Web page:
A subvirion inactivated H5N1 avian flu vaccine produced a weak immune response after two high-antigen doses, regardless of whether volunteers received the vaccine intramuscularly (IM, or standard injection) or intradermally (ID) via the Mantoux technique. US researchers immunized 227 adults 18 to 49 years old with a Sanofi Pasteur H5N1 vaccine that was produced using methods similar to those used to manufacture Fluzone, a seasonal flu vaccine. The volunteers were randomly chosen to receive two doses 28 days apart either IM or ID. Although the vaccine contained 38.7 micrograms (mcg) of antigen (compared with 7.5 mcg for each of the three strains in Fluzone), immune responses were low: Only 25.4% in the IM group and 23.0% in the ID group achieved a fourfold or greater increase in antibody titer (measured by hemagglutination inhibition) 28 days after the first dose, and those percentages climbed to only 35.4% and 42.5%, respectively, after 56 days. Both delivery methods were well tolerated. The authors conclude, "Evaluation of higher dosages, alternative intradermal delivery methods, and the addition of adjuvants will be needed to enhance the immunogenicity of inactivated influenza A/H5N1 vaccines by the intradermal route."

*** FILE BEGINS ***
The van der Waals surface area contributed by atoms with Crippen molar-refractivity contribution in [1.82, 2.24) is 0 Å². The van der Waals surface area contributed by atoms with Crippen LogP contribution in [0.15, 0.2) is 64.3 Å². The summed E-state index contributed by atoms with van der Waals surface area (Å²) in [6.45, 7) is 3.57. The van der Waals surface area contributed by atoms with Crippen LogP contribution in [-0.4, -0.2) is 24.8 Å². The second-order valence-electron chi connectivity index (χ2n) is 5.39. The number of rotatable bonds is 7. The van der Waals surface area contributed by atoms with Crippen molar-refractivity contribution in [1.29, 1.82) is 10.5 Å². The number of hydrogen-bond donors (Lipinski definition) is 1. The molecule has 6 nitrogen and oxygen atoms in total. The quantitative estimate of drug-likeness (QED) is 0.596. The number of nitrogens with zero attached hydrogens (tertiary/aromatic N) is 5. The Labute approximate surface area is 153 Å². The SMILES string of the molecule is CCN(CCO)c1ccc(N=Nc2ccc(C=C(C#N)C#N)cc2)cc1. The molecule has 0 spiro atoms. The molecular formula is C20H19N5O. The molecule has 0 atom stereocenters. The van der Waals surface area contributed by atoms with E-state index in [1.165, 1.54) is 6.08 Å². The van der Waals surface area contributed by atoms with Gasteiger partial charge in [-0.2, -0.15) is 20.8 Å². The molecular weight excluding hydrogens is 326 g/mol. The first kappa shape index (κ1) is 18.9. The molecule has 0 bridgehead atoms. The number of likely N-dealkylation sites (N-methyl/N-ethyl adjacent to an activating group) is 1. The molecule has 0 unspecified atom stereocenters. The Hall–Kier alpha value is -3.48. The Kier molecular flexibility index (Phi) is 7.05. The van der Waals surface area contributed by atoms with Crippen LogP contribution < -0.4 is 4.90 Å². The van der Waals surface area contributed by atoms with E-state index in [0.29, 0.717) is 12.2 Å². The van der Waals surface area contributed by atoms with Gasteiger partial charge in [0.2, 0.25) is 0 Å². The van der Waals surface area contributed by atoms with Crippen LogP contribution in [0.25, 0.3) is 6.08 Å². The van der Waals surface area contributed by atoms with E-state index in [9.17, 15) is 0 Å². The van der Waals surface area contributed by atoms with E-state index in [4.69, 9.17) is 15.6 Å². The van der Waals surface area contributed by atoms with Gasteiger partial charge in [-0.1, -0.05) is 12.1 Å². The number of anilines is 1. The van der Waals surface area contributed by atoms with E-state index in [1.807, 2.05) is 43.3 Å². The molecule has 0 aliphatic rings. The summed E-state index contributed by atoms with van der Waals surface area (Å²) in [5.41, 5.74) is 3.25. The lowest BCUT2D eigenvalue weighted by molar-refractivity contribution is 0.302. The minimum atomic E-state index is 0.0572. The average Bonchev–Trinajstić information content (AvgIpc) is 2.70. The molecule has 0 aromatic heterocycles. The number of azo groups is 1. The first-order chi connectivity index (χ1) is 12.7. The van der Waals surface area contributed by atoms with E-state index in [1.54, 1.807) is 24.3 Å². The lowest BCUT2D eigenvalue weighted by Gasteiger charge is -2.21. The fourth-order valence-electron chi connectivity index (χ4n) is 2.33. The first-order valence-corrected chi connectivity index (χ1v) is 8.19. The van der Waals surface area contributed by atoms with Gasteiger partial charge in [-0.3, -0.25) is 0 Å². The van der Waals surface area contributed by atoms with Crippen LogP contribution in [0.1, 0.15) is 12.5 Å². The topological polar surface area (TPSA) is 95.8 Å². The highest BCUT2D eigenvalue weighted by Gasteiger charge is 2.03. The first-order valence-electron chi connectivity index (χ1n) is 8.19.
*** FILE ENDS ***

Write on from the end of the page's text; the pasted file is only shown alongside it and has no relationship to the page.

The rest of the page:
Aug 13 J Infect Dis abstract